By Mike Tibbits, YouCanTrade Content Specialist
Understand the risks of being an options seller
There are two ways to sell options both with their own risks. You can either sell call options or sell put options. Before you sell either one, you should be aware of assignment. Being assigned means you must meet the deliverable terms of the option contract. For calls, when you sell a call, if you are assigned, it means you are obligated to sell shares to the buyer at the strike price. For puts, when you sell a put, if you are assigned, it means you are obligated to buy the shares from the option buyer.
Key Takeaway: Selling options is risky, but that’s why you are paid a premium for taking on such risks. If this is too risky for you, then don’t sell options.
Look at implied volatility
Implied volatility is the measurement of the perceived risk for a particular option contract – the risk being the uncertainty of where the market could go. During periods of high implied volatility, or uncertainty, options prices tend to be higher than normal. A popular example of high implied volatility is an expected news event, such as a quarterly earnings report. Options prices are inflated due to the large and sudden movements that often accompany the underlying stock price when the earnings reports are released. Once the events are known, implied volatility usually drops and brings the value of the option down along with it. Many options sellers take advantage of this and sell options during periods of high volatility to collect more credit.
Key Takeaway: During periods of high volatility, options premiums tend to be inflated.
The impact of time
Other risk factors can also affect an options pricing. Another is time. Time has a detrimental effect on an option’s premium, which is known as time decay. Options with more time until expiration are more expensive than those about to expire because they provide more risk to the options seller. As the expiration day for an option approaches, the negative effects of time decay increase exponentially until the price of the option is reduced to the difference between the strike price and the underlying stock price, or even zero in some cases.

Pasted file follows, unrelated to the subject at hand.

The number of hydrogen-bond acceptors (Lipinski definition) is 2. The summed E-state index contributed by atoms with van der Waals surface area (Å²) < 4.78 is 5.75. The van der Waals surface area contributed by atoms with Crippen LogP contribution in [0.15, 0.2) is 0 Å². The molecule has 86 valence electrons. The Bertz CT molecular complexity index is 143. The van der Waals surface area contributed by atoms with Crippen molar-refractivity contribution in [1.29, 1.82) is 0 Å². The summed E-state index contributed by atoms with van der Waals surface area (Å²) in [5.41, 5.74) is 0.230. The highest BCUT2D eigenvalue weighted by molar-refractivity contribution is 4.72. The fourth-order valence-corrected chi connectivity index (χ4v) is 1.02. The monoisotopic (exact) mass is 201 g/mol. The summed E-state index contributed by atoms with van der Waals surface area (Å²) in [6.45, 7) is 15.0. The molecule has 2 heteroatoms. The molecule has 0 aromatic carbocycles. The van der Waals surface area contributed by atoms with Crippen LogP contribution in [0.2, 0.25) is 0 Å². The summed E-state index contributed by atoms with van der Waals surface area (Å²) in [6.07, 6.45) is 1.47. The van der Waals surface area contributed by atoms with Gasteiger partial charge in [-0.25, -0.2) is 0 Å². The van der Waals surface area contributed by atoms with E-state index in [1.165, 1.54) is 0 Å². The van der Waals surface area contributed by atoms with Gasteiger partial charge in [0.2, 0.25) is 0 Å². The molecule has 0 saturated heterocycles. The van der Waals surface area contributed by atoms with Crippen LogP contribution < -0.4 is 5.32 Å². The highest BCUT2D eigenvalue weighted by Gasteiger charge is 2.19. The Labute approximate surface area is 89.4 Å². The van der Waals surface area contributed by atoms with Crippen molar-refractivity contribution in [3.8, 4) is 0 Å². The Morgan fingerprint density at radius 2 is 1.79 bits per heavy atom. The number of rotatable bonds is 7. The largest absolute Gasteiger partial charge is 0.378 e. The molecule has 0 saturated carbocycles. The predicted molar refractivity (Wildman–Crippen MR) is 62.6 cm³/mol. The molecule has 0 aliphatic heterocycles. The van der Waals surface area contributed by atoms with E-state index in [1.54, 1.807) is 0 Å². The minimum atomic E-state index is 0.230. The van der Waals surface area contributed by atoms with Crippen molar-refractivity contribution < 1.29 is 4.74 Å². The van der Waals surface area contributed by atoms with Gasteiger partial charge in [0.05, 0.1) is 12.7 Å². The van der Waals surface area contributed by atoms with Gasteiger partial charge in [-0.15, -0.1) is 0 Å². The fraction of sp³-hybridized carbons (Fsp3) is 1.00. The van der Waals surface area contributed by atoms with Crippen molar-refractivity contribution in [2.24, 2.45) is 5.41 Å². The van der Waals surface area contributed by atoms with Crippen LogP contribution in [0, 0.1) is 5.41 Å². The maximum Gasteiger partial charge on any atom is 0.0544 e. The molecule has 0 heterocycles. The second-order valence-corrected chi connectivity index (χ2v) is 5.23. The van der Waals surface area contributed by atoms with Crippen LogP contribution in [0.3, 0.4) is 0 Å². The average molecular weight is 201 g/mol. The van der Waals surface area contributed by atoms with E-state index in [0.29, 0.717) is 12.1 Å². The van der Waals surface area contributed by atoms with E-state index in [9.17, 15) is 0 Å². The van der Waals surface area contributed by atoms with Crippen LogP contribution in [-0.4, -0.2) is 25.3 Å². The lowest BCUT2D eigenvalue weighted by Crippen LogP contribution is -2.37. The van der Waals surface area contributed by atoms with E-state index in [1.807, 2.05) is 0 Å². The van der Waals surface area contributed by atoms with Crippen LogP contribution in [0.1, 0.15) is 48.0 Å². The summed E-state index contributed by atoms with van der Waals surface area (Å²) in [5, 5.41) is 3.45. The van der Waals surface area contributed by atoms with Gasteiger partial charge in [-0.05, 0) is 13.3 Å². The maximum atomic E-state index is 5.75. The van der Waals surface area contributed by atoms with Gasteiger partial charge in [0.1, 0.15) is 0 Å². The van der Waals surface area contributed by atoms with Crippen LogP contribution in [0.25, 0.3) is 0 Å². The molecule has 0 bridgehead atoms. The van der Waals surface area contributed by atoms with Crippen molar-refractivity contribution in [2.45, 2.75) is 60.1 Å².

Key Takeaway: Selling options takes advantage of time decay, which makes the option cheaper to buy back later. Of course, this also implies that the stock price didn’t change much during the time you sold the option.
Common options strategies
Let’s review two strategies for selling options.
Example #1: Selling Covered Calls
You buy 100 shares of a stock you like and then sell one call at a strike price higher than you paid for the shares of stock. Selling the call will allow you to collect a credit from the options buyer. If the stock closes above the strike price on expiration day, or if you get assigned, you must sell your stock at the strike price to whoever holds the contract. If the stock price is not above the call strike that you sold, then you keep the credit you collected for selling the call and you keep your shares. You can do this until your shares are called away by assignment.
Example #2: Selling Naked Puts to Buy a Large Stock Position
Let’s say you see stock that you believe is undervalued and it’s trading at a very attractive price point. Assuming you would not mind buying 100 shares of that stock at that price, you could sell a put option at the strike price nearest to where the stock is trading, also known as an at-the-money put.
Selling the put would obligate you to purchase the 100 shares of the underlying stock at the strike price, if assigned. If the stock closes above the strike price by expiration, you get to keep 100% of the monies you collected for selling the put. If, on expiration day, the stock closes below your strike price, congratulations, you have purchased 100 shares of stock at the price you wanted, and you keep 100% of the monies for selling the put option.
If you sell options, you need to be aware of the risks you are taking on. Volatility and time decay can impact your position, your risk and your reward. Carefully think through your trade plan and consider all the variables.